MTK come into the game looking to bounce back from a midweek cup exit at the hands of lower league opposition. That defeat ended an all competition eleven match winning stretch (all good things come to an end), but they still come into the game on the back of a seven match winning stretch in the league.
MTK’s third Budapest derby of the season comes in the guise of Ujpest, who themselves are having a strong season (after last year’s incredibly disappointing 13th place finish). Their relative success seems to be built on solid foundations with the second meanest defense in the league (after Vidi) and a strike force that averages a goal a game. With MTK hardly ripping the league apart with their expansive football, I head into this one expecting another odd goal in one to be decisive.
Given I have a little more time on my hands in the build-up to this game, let’s take a little look at Ujpest. Ujpest (meaning New Pest) are based in the Ujpest district of Budapest. This is enlightening stuff. Ujpest is the oldest football club in Hungary, founded in 1885 and currently in its 103rd consecutive season in the Hungarian top flight (both MTK and Fradi have spent time in the lower leagues in the last ten years.) That proud record (and the club itself) almost came to an end last season as the club faced bankruptcy and possible liquidation. For twenty time champions and a team that had moderate success in Europe in the late sixties and early seventies, the future did look bleak. By moderate success, I mean defeat to Newcastle United 2-6 on aggregate in the Inter-City Fairs Trophy Final of 1968/69 (although I cannot help thinking that a defensive/goalkeeper coach could have guided them to greater success):
The club was purchased by Belgian entrepreneur, Roderick Duchatelet (whose father owns Charlton Athletic and Standard Liege) in 2011 for the princely sum of EUR1 although he also assumed all of the club’s debts thought to be in the region of EUR 1 million. Soon a series of ever more dubious demands for payment were received by Roderick from various Cypriot and Seychelles (what is the adjective? Seychellian?) companies. Roderick grew suspicious and ceased settling the ever more spurious claims (backed up by some fraud experts in his native Belgium). However, the ’creditors’ threatened the club with the start of involuntary liquidation procedure, which would have seen the revocation of Ujpest’s top flight licence and relegation to the third tier of Hungarian football. Roderick (who despite seemingly undertaking no due diligence on the acquisition of the club) showed his business acumen by transferring the football licence to a newly-formed club (ahem Rangers), which was allowed to continue playing and competing by the MLSZ (after a few tears by Roderick): the new company of course had no debts payable to the web of offshore companies.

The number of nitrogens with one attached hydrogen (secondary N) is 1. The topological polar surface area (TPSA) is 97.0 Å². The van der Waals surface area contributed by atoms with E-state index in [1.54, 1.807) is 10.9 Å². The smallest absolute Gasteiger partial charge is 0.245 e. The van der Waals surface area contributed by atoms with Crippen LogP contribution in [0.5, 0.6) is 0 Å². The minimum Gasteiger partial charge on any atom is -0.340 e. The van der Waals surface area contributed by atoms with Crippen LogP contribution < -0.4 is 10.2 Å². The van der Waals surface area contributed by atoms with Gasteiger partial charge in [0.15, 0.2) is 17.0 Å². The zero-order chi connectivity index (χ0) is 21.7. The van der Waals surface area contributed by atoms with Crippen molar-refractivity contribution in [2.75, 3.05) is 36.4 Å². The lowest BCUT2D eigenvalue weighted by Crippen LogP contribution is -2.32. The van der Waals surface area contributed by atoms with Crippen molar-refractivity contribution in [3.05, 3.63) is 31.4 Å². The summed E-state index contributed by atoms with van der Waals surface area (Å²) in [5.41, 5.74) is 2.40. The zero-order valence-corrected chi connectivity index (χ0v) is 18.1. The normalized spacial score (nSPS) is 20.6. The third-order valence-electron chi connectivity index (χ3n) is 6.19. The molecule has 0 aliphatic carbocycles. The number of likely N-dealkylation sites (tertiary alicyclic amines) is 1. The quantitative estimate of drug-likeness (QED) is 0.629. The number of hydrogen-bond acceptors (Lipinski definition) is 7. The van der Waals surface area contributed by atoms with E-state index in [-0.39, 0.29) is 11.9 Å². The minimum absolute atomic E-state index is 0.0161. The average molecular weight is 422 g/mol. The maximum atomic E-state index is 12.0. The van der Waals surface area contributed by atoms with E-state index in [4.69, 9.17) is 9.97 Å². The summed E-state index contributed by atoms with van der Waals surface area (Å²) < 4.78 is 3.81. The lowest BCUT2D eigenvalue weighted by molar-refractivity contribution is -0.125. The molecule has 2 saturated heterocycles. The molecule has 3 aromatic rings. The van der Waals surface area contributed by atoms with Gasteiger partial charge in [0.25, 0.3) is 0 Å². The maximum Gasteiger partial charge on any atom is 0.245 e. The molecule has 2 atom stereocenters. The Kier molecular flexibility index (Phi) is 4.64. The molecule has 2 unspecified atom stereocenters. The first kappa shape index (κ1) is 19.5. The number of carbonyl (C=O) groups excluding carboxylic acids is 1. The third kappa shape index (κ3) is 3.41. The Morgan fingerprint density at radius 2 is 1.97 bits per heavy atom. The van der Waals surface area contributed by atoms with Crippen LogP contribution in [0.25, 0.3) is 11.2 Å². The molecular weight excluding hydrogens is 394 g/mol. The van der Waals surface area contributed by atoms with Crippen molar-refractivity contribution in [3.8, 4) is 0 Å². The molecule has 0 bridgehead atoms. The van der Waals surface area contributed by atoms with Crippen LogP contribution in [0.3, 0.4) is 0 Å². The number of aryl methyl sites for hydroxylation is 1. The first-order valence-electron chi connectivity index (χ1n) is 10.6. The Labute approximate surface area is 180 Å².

So last season had something of a tumultuous feel to it although it did culminate in a cup final win (the last to be played at the Puskas Ferenc Stadion) on penalties against Diosgyor. The route to that final included a two-legged semifinal victory over MTK in the second leg of which MTK crumbled to a 3-0 defeat losing two men to red cards along the way. Their path to Europe was blocked though due to the financial irregularities that had plagued the season.
The playing staff is somewhat of an internationally eclectic one bolstered by players from Standard and Charlton. Club legend Kabat Peter is still lumbering on at the age of 37 although has yet to play this season. Here he is getting ’set up’ by the worst dressed fake policeman ever:
Simon Krisztian is the pick of the few young Hungarian players at the club having spent time at Wolves and also playing 8 games in the Eredivisie for Feyernoord. He plays typically plays wide left and looks good if he can get involved in the game; however, he can often look lost as was the case in his recent (deserved) debut for the national team in Bucharest. 23 year old opposite winger Asmir Suljic from Bosnia also looks fairly handy and could possibly go further in the game if he can bulk up a little.
My first prediction of the season (in no way connected to the fact that this is the first blog written about a game that has not happened yet) is a 0-0. Ujpest obviously well organised at the back and will be more than happy to take a draw and keep them in the hunt for a Top 3 finish going towards the winter break. Nevertheless, an early goal for Ujpest and I think we could see a 0-3 as MTK go chasing (something that I am not sure they have the team/setup to do). A goal at any point for MTK will see the defence drop deep, retention of possession and the familiar suffocating of the game that has become familiar this season. Probably be 3-3 then…
First trip down to Kispest for a while and this time I will take my camera…